Record linkage procedures and study groups definition
According to the Brazilian legislation regulating access to secondary data , we obtained an authorization from the Ministry of Health’s dedicated department (Coordenação Geral de Informação e Análise Epidemiológica—CGIEA) for the use of nominal identification data and, therefore, could performe record linkage procedures between SINAN and SIM databases for the period above.
The linkage was performed in three steps. The first one was conducted in SINAN’s database using a deterministic algorithm for semi automatic linking records, similar to those validated by Pacheco et al.  and Oliveira et al. , with an adaptation to the STATA statistical software. The first task was pre-processing data to ensure that all variables presented the same format. For names, all letters that were upper case or doubles and had accents and different characters were removed. Suffixes such as Junior and Filho were also removed. We also removed terms that indicated the lack of knowledge about the patient’s name or the patient’s mother (ignored, unknown).
The second task was the removal of duplicate records in SINAN: (1) exact duplications, which are records belonging to the same individual and that relate to the same episode of illness, reported in the same health unit and (2) transfers, which are records belonging to the same patient and related to the same episode reported in different health facilities., as patient may go through several health units throughout the follow-up, in search of clinical or laboratory diagnosis and common or specialized treatment. Besides, at some point in the follow-up, hospitalization may be required. These transfers between health units can be official or spontaneous.
The second step was the linkage between the databases of SINAN and SIM. We used a probabilistic data linkage procedure using a methodology commonly applied for data encryption coding called Bloom filter , using the free software R 3.1.2 and package “PPRL” . For this linkage, the following vital fields were employed: patient’s name, mother’s name, date of birth, and code of the municipality of residence. For each pair suggested in the linkage step, a score ranging from 8,600 to 10,000 was adopted. Thus, the value of the pairs near the lowest score, established as 8,600, were less likely to be correct pairs, and those close to 10,000 were more likely to be from the same individual. After applying the Bloom filters to the identified pairs, some of them were not from the same person, mainly comprising the score range between 8,600 and 9,200, that is, with lower scores.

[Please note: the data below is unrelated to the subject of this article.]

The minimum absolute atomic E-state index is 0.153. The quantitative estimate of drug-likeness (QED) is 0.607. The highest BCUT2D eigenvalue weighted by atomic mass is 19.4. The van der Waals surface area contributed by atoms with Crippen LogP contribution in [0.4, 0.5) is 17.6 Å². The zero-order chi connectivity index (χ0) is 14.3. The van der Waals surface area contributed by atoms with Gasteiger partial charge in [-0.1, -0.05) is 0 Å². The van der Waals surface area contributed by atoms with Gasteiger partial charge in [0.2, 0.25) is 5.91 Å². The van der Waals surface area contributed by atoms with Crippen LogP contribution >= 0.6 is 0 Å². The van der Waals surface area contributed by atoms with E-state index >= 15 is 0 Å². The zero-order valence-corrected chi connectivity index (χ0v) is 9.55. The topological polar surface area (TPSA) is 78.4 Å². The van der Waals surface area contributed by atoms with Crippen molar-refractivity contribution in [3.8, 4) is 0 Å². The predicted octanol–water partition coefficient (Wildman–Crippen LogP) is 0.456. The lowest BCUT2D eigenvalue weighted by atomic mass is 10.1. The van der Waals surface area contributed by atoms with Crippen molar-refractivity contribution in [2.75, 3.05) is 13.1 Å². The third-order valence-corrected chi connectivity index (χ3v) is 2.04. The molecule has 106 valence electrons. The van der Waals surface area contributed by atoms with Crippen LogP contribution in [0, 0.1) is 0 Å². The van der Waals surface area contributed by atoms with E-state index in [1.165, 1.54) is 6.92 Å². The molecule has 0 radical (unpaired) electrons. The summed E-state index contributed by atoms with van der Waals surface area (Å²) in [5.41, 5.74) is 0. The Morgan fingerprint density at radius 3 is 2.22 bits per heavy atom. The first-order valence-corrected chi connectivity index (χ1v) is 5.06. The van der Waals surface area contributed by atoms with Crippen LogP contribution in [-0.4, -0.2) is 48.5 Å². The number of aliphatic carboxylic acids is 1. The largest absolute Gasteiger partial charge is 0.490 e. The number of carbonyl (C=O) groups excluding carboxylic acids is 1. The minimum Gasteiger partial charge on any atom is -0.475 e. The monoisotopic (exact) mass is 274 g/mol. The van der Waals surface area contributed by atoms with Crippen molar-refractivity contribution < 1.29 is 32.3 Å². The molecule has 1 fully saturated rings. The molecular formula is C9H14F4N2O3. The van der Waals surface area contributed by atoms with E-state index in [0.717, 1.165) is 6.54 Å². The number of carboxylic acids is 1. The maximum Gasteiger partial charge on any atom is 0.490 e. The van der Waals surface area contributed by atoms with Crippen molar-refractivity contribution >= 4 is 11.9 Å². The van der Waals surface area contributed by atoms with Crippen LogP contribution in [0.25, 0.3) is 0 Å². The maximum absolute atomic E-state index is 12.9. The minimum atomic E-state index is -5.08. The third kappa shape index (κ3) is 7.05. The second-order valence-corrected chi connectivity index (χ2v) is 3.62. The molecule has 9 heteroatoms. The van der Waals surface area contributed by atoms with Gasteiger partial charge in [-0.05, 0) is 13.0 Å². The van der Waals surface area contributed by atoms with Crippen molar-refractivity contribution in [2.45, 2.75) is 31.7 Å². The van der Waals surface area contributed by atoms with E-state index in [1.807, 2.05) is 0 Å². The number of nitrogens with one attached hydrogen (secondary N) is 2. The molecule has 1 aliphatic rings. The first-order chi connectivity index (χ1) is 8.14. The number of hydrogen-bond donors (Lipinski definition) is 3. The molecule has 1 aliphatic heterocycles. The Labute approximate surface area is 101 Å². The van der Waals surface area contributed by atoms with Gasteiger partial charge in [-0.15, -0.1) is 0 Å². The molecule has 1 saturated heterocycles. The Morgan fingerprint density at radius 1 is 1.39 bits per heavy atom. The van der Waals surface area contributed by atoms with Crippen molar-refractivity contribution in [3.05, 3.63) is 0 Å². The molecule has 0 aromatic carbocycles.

Finally, in our third step, only for the groups of records found in the probabilistic data linkage between the SIM and SINAN databases, another deterministic data linkage procedure similar to that used in step one described previously was adopted, with the intention of removing from these groups false-positive for example, records not belonging to the same individual, thus increasing the specificity of the pairs found.
After the records linkage process, three analysis groups were created for the causes of death according to ICD–10 codes: i) death due to TB, those that had underlying cause with codes A15 to A19 of ICD–10; ii) associated TB deaths, those deaths in which there was no mention of any of the ICD–10 codes (A15-A19), referring to TB in any line of part 1 of the death certificate; iii) with no mention of TB, those deaths in which there was no mention of TB (codes A15-A19 of ICD–10) in any part of the death certificate.
Inclusion and exclusion criteria
In order to guarantee the quality of information on TB treatment episodes, an automatic surveillance routine adopted by Bierrenbach et al.  sought to eliminate duplicities and correct classification errors of different treatment episodes from the same patient. Thus, as shown in figure 1, excluded true duplications (records of the same patient by the same health unit and the same date of initiation of treatment, only the oldest, or most complete, if both had the same notification date kept). The cases classified as transference in the variable type of entry and the missing information were corrected. When the first entry was classified as “do not know” correct for a new case. Excluded records of cases terminated as a “change in diagnosis” (i.e., not TB), to analyze only the new cases in the 1st treatment entry; therefore, cases classified as return after default, relapse, and transfer were excluded. Also excluded inconsistencies in treatment starting dates and date of outcome (i.e., cases with treatment date after date of outcome), as well as missing dates (Figure 1).